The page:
Unlikable female characters are finally starting to to gain some traction in the entertainment world thanks to films like Gone Girl and TV shows like Girls, but Edith Welland (Leah Goldstein, better known as July Talk’s Leah Fay), the struggling Toronto actress at the heart of the independent feature Diamond Tongues, is still a complete revelation.
Like a Canadian Hannah Horvath, with all of the outward politeness and seething passive aggressive undertones that implies, she flounders through most of the film’s 99 minutes while seemingly everyone around her succeeds. The boyfriend she dumped so that she could focus on her career (Adam Gurfinkel) suddenly takes up acting and lands the lead in a film. Her roommate (Leah Wildman) is in rehearsals for a promising new play. Her best friend (Nick Flanagan) doesn’t love his day job as a writer on the inexplicably popular Canadian TV show Dog Husband, but at least he has a steady gig. Even a random acquaintance she runs into on the street has a film premiere coming up.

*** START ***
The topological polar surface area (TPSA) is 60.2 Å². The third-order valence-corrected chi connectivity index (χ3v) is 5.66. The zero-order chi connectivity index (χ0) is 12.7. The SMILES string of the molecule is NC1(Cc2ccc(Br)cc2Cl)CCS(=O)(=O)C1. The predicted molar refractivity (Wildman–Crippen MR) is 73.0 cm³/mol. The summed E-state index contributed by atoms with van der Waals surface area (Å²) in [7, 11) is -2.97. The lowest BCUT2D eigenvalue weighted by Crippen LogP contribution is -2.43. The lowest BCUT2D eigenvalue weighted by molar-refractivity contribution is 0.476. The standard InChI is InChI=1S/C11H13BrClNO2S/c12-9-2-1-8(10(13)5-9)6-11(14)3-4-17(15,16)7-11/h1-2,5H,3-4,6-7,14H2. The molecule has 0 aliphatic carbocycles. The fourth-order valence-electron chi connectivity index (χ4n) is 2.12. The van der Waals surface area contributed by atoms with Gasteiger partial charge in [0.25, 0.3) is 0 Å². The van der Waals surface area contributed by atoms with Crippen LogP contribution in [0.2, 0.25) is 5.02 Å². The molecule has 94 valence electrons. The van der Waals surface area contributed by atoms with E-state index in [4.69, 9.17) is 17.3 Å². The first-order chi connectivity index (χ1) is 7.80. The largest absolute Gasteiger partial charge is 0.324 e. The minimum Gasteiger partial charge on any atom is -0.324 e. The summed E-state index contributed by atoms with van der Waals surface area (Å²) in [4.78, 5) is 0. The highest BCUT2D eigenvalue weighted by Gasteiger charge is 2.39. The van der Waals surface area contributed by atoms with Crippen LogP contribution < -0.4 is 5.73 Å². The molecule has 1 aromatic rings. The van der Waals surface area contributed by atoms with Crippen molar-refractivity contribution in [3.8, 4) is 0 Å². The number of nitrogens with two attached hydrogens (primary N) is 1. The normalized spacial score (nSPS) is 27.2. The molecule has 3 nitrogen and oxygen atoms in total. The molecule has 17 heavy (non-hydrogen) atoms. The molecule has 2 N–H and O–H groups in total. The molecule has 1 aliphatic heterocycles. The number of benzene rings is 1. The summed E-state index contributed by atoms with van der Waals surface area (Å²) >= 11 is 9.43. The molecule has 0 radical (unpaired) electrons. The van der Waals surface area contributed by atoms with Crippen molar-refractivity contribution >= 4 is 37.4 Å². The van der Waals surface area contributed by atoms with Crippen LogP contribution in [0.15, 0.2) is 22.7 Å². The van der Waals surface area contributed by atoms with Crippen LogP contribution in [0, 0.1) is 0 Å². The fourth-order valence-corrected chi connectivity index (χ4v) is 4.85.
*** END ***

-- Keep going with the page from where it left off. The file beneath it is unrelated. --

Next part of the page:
Edith responds to this by embarking on a listless downward spiral, leaving terrible reviews for her frenemies online, masturbating to fantasies of being massively famous, and generally failing to get her demo reel or her shit together. Shot almost entirely in shaky close-ups that capture the claustrophobic quality of Toronto’s art scene (I live on the outskirts of said scene, I can vouch for the verisimilitude), it’s perversely fascinating to watch, and it’s a testament to filmmakers Pavan Moondi and Brian Robertson’s script and Goldstein’s completely un-self-conscious performance that Edith never once tempts the viewer’s pity or schadenfreude.
Although it stumbles a bit at the end with a self-aware redemption that isn’t entirely earned or particularly in character, Diamond Tongues is still a brilliant and realistic portrait of the young artist as a bitter borderline failure.
– Sarah Kurchak
Source: Consequence of Sound